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 paranoia 
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Joined: Sat Jan 03, 2009 2:59 pm
Posts: 1978
Post Re: paranoia
Ellen,
Welcome to the LBDA forums, sorry for your need to seek out the group,
Going through old posts is very helpful for many questions just type in a word in the seach!

Come often and if you go to the area that best fts your question or concern, it best seen by others to help with an answer!

Good luck!

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Irene Selak


Sat Feb 12, 2011 8:35 pm
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Joined: Wed Oct 28, 2009 11:53 am
Posts: 969
Location: Ocala, FL
Post Re: paranoia
There is no question but that Dale's obsessions have to do with his previous businesses. Just for the heck of it, I wrote down what he said tonight: "1st, we need to check with _____. We need to find out where we're supposed to go. I need 3 guys here... maybe 4. Then I need to talk with ______ and see what she says. Whether she's ready to talk with the group... We're in building ______. That's what I want to talk about. I'll introduce you. I'll be there with you. I'm making sure the papers will be delivered....."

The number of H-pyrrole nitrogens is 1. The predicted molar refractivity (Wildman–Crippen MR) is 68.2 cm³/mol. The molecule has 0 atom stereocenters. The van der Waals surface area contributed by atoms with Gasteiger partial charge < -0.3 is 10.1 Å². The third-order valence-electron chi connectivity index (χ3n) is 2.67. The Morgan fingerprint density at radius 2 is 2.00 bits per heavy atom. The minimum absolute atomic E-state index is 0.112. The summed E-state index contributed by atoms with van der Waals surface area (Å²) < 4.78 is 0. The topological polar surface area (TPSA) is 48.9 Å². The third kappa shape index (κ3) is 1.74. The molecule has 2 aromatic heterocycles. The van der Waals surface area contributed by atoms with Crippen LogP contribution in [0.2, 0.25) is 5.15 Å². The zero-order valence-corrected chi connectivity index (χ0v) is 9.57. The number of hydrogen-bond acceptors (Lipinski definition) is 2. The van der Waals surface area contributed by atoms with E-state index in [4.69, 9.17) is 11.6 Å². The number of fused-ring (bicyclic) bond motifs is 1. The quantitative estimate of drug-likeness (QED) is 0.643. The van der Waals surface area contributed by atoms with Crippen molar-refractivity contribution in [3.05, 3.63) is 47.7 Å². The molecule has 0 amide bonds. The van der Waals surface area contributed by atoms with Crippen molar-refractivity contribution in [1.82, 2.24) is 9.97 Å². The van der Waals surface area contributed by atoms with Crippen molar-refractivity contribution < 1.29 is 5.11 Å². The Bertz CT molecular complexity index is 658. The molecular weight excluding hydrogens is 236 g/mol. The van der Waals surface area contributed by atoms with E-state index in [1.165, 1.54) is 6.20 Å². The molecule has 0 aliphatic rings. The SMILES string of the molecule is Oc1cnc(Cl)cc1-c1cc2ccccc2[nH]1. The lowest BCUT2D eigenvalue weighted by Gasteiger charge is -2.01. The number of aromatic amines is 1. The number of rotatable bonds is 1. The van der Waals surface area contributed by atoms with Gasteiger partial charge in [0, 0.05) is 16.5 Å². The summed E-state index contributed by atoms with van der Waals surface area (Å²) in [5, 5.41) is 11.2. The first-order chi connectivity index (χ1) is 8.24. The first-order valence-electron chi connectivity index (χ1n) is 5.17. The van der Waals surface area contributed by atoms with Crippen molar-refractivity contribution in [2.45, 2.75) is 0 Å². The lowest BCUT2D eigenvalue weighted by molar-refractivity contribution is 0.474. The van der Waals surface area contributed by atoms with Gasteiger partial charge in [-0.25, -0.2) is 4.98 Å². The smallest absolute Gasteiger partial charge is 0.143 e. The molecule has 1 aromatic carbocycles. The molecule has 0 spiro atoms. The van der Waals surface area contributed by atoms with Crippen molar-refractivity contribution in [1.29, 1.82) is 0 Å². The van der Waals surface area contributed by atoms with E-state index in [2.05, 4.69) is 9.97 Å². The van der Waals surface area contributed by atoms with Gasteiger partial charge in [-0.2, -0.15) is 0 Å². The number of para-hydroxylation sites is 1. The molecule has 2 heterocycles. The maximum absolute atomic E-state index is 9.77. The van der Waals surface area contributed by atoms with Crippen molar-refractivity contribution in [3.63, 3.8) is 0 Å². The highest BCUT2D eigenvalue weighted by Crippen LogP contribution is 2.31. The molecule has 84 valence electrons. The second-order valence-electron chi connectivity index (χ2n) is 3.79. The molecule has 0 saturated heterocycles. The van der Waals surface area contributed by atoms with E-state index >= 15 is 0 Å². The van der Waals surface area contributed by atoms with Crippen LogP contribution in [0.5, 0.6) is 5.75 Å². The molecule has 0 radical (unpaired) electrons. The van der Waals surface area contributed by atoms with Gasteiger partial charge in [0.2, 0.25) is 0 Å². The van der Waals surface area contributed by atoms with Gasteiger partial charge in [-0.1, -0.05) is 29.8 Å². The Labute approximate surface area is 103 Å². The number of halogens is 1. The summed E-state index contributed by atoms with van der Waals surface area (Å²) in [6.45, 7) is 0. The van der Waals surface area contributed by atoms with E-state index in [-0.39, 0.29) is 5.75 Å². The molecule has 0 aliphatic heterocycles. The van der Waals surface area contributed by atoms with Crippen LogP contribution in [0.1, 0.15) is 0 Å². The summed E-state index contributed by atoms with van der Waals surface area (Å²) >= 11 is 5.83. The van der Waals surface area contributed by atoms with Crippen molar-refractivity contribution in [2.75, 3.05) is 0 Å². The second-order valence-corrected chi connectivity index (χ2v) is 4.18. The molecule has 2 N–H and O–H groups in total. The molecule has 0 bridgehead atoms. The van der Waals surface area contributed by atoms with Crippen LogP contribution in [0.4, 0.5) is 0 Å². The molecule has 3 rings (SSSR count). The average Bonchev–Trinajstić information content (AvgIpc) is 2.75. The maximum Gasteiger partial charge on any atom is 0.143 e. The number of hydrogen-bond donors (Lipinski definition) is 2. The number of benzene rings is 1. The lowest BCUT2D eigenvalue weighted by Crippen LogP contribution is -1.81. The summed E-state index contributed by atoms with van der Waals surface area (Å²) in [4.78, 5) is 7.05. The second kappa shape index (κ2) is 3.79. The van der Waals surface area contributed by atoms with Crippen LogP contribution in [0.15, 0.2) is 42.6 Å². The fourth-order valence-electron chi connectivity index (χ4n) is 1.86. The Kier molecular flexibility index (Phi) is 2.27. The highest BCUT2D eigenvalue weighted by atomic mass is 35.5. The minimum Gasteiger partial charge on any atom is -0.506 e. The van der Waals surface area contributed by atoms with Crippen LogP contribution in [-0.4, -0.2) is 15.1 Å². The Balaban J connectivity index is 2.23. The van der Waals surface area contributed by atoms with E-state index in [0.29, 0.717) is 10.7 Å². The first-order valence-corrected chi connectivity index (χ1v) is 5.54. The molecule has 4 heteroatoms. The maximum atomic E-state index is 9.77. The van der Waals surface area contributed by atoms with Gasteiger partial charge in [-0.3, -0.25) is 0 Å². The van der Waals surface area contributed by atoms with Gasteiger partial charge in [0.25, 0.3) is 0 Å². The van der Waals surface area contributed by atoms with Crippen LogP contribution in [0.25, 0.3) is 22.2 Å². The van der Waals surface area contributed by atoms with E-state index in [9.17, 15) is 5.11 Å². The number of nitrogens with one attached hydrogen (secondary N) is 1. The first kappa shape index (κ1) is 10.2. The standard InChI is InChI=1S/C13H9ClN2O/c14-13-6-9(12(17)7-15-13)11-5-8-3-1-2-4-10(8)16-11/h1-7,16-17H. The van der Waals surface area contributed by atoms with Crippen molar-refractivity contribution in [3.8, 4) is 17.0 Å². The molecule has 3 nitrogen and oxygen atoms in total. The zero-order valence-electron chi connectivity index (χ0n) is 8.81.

This type of 'conversation' goes on for hours. The past two nights, it was four hours each. So far, tonight we've had an hour and a half. He is obviously unable to turn it off ..... whatever goes on in his brain.

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Leone Carroll (75); wife of Dale (75) who passed away March 23, 2011


Sat Feb 12, 2011 9:04 pm